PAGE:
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What’s keeping our food system in flux?

Kelsey Blackwell, Senior Food Editor

March 13, 2010

2 Min Read
What’s keeping our food system in flux?

What legislation is in place to keep our food safe? What do we know about consumer demand for local food? Who’s addressing the “food deserts” found in many urban areas where access to quality food is scarce? Before g etting to these questions in Friday’s “Food System in Flux” session, moderator and speaker Bob Scowcroft, executive director and cofounder of the Organic Farmin g Research Foundation, discussed the difficulty in pinpointing these issues. “Wh en a system is evolving so rapidly, it’s hard to cover everything—especially in one presentation. Just when you think you know the food system, you’re probably wrong.”

In the United States, only 200,000 are what are considered mega farms,” he said. Requiring everyone to adhere to the same fee structure in the name of safety and regulation may not be feasible for smaller producers. He encouraged seminar attendees to submit comments on top food concerns to the Food and Drug Administration through the organization’s food safety initiative’s docket 2010-n-0085, which will be used to determine future legislation.

“The headlines for recalls due to E. coli and salmonella outbreaks are very disconcerting for consumers, yet the structure to safeguard us has totally failed,” Sowcroft said. “Most recalls are voluntary because the agencies that govern this have very little power. This docket is your chance to do something about that.”

In addition to regulation turmoil, Brahm Ahmadi, cofounder and former executive director of People’s Grocery, a community-based nonprofit organization founded in 2003 with a mission to transform inner-city food systems, spoke of the lack of access to quality foods in many urban areas. Most low-income residents have two options: corner stores and convenience stores, Ahmadi said, and research shows these stores tend to be inadequate and more expensive. His organization is involved in educating and bringing quality produce to these communities.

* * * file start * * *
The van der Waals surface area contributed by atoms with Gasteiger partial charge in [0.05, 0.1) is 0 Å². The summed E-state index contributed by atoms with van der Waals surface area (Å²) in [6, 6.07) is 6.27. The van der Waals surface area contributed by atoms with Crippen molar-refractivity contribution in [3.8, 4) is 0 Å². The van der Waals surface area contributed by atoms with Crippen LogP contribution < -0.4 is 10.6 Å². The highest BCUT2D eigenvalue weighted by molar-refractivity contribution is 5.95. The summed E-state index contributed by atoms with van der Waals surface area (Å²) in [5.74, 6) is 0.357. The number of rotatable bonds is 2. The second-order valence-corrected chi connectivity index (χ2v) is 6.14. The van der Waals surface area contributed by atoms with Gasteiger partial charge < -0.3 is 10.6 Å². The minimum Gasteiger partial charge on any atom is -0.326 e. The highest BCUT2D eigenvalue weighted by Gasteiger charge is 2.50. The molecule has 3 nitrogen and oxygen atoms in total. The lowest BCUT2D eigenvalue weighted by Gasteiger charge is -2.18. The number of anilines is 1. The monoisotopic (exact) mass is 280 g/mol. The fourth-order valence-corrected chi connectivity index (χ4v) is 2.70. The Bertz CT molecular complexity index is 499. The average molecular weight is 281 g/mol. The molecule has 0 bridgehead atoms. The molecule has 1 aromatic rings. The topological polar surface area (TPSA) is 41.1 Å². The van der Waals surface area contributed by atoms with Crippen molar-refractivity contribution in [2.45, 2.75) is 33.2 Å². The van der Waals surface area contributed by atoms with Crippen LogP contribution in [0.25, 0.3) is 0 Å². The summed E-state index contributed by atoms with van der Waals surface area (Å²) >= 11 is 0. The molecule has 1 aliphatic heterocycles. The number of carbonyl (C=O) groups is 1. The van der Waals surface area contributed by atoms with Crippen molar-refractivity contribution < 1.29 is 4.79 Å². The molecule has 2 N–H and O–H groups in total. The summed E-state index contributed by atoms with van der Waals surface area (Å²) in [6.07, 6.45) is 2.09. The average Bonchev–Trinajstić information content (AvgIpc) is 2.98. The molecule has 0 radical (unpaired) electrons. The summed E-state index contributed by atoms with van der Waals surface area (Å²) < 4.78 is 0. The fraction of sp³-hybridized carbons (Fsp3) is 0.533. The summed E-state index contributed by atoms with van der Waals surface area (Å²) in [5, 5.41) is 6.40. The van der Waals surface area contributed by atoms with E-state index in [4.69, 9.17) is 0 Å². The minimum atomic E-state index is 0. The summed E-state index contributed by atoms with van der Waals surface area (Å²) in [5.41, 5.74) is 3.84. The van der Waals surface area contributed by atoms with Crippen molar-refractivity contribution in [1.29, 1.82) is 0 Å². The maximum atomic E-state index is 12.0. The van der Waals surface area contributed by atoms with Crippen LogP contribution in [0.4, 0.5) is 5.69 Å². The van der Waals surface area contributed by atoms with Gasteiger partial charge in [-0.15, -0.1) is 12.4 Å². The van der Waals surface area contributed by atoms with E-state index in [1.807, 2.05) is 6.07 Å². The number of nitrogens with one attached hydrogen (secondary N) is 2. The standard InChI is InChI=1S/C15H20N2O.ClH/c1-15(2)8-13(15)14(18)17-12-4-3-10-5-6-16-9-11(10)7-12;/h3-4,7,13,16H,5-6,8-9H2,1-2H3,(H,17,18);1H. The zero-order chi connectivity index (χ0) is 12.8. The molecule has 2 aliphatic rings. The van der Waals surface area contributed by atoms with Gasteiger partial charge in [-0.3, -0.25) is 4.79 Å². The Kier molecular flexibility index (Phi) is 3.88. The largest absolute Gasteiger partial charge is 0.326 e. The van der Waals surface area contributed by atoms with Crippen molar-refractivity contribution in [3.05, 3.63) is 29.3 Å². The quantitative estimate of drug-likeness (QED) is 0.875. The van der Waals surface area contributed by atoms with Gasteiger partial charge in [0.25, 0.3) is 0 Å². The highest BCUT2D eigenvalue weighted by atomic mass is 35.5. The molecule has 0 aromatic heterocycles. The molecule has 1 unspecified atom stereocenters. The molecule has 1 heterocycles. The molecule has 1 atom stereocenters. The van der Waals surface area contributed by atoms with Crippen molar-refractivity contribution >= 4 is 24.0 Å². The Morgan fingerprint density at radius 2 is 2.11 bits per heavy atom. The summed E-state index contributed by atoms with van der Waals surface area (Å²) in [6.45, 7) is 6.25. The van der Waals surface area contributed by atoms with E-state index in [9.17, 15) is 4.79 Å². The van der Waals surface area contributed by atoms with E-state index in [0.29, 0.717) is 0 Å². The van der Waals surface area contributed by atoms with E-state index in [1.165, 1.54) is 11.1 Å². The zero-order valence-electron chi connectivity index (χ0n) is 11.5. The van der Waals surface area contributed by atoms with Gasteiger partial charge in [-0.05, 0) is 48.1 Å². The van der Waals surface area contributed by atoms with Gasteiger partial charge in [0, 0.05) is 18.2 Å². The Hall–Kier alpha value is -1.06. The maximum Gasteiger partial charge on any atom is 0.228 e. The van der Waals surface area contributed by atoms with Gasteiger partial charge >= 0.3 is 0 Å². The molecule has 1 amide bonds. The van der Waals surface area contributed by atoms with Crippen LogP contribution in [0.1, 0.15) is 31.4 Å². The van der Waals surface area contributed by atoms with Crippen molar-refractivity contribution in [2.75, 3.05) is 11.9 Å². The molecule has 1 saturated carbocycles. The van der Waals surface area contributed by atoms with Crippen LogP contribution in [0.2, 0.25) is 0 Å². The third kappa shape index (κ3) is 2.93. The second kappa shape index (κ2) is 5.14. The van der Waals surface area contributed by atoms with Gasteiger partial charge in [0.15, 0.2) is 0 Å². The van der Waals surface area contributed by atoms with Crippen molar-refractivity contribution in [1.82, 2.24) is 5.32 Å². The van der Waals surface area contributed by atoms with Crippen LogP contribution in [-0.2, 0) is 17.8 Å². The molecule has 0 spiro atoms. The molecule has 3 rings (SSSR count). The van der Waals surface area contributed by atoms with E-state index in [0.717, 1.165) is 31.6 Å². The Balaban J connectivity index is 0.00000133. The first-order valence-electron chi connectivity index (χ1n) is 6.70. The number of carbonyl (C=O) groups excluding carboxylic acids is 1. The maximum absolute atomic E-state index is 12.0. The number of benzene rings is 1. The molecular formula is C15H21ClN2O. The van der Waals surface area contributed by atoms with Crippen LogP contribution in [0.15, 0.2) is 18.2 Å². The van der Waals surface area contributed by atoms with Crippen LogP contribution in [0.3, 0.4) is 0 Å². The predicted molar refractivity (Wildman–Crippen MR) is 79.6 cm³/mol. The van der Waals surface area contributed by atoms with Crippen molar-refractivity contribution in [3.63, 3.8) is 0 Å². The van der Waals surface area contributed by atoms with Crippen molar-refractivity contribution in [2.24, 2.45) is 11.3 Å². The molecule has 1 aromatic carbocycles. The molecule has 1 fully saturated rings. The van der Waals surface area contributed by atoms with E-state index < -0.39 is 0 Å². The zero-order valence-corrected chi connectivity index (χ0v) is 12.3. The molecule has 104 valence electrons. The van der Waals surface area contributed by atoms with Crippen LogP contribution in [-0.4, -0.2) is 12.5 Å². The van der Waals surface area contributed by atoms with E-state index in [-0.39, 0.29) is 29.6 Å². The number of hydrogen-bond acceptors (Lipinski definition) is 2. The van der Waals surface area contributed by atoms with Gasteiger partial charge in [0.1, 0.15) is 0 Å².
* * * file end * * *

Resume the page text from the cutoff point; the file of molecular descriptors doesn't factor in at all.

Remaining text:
Debra Tropp, chief researcher for the U.S. Department of Agriculture's farmers market and direct marketing branch, offered hope for the future. Tropp highlighted research that shows direct-to-consumer food sales have increased twice as fast as total agricultural sales between 1992 and 2007. “This is not direct to restaurant, this is not direct to retail, this is not direct to hospital so we’re only capturing a small percentage of what's happening,” she said. People are buying local and supporting local farms for reasons that extend beyond environmental concerns. “Freshness of flavor, trust in food suppliers and investing in their communities are increasingly becoming top concerns. This is not a trend.”

About the Author(s)

Kelsey Blackwell

Senior Food Editor, Natural Foods Merchandiser

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